My daughter is home for a few days. She's in the landing zone of her Master's, having one more paper to complete by June 29th. Yesterday, after church, we were talking outside on the deck, and she mentioned that there is a convention in October where she hopes to present a paper. This is an academic convention for English professors and students, and would involve her reading her paper aloud. She's already completed the paper; it's just a matter of whether or not the organizers of the convention believe her contribution would be suitable. They have an abstract, and will let her know. If it's accepted, she will have to pare down the original, which was a submission for a seminar this past semester. She said, if asked to present, she would have to make the original short enough to be read in fifteen minutes. Her original was fifteen pages long, and would need to be trimmed down.
Fifteen pages. That's a whole lot more than 1,000 words.
When was the last time I ever wrote anything of substance that was fifteen pages? I think even when I was in university, the longest I ever was allowed came out to maybe eight or ten. It takes a lot of concentration to research and write a fifteen page paper. But that's what she does. One thing she does not do a lot of is use the internet. She does not have Facebook, uses Twitter only occasionally, and says she doubts she'll ever have a blog. We chatted about how we feel the internet has caused people to be more distracted and unable to concentrate.
I read an article in the June issue of Tabletalk later which actually articulated some of our thoughts. It's entitled "Christinaity Unplugged," by Scott Oliphint. His opening question is "When was the last time you withdrew?" meaning, withdrawing from anyone else, like Jesus did when he went to pray. Oliphint goes on to discuss our current society which is always plugged into something, and then described the brain's plasticity, "neuroplasticity:"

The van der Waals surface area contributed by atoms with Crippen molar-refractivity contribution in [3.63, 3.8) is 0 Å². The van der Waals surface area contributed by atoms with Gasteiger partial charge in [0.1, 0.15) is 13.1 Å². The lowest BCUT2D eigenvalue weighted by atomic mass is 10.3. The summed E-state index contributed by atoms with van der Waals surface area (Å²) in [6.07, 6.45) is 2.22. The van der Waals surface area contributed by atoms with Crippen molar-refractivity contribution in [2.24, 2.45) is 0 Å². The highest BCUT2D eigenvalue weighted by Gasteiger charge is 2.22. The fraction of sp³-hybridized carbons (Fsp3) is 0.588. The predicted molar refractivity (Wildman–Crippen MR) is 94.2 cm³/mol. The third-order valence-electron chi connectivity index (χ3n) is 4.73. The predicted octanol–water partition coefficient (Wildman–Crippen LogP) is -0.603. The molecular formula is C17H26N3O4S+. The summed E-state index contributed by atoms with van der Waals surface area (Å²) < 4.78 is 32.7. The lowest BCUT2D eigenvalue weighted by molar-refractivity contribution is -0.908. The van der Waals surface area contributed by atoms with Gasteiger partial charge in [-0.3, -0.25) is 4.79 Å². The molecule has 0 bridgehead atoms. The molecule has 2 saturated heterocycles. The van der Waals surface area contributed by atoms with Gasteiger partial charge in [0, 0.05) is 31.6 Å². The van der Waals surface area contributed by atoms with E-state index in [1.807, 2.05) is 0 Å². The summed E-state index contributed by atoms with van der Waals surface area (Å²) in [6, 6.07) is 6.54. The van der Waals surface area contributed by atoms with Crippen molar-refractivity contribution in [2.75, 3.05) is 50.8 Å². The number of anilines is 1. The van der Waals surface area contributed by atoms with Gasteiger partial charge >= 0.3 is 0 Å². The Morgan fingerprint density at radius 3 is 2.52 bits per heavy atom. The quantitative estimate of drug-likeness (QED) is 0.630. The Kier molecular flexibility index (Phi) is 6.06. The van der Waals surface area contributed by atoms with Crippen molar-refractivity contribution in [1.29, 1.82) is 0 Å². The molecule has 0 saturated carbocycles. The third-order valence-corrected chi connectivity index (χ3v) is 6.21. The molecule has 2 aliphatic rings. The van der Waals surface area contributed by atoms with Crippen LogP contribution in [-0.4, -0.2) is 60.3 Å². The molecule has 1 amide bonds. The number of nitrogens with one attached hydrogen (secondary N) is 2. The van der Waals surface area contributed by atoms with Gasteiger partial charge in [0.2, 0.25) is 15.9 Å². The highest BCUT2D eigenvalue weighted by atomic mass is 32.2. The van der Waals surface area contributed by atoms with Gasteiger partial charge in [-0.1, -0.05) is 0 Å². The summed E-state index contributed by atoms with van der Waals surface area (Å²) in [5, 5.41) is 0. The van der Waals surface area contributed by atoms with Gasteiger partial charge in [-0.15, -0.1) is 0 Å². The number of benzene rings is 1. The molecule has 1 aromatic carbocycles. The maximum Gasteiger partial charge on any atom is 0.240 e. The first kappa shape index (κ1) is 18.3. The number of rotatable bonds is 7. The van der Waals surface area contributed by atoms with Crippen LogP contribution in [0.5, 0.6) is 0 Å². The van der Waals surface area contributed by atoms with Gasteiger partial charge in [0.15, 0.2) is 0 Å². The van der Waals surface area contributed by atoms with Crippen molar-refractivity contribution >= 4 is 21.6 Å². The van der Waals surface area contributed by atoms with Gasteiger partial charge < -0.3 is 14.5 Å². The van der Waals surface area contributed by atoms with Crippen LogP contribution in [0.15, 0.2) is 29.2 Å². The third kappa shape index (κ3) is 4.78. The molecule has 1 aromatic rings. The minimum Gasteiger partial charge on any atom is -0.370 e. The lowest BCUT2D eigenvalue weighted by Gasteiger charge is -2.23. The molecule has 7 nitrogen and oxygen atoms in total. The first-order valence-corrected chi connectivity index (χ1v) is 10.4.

The brain is kind of soft and supple clay. Like clay, it can be formed and conformed; but like clay, it can gain a rigidity over time, once formed in a particular way. If we train the brain to be distracted, it will "learn" that distraction is its normal mode of operation. It will also "learn" that contempletion and thinking are foreign to its practice.
That's kind of a sobering thought in a world where most 16 years olds text, skype, listen to music, play video games, do homework, and Tweet simultaneously. Will our kids grow to be people who know nothing about contemplation?
I'm not saying I will ever produce a 15 page paper, although I love the idea of that kind of dedicated writing, something where I'm immersed in the topic. I just want to have the capacity to concentrate on something well enough to produce fifteen pages, even if it never sees the light of day, and remains on my computer. More than that, I'd like to be able to dedicate my concentration to my studies of the Word of God to that degree. There was a day when I could concentrate for longer periods of time when I study. Now, I admit to getting distracted much more easily. Sometimes, I think a laptop would be better than a desk top, because then I could put it somewhere where it didn't distract me while I worked.
As a Christian, I need to be able to withdraw. I like how Oliphint closes his article:
A Christian who is serious about growing in the grace and knowledge of Jesus Christ will make technology a resourceful servant, not a mind-numbing master, and will commit to making a habit of withdrawing from it all in order to mold the mind, more and more, in conformity to the depth and truth of the Christian faith.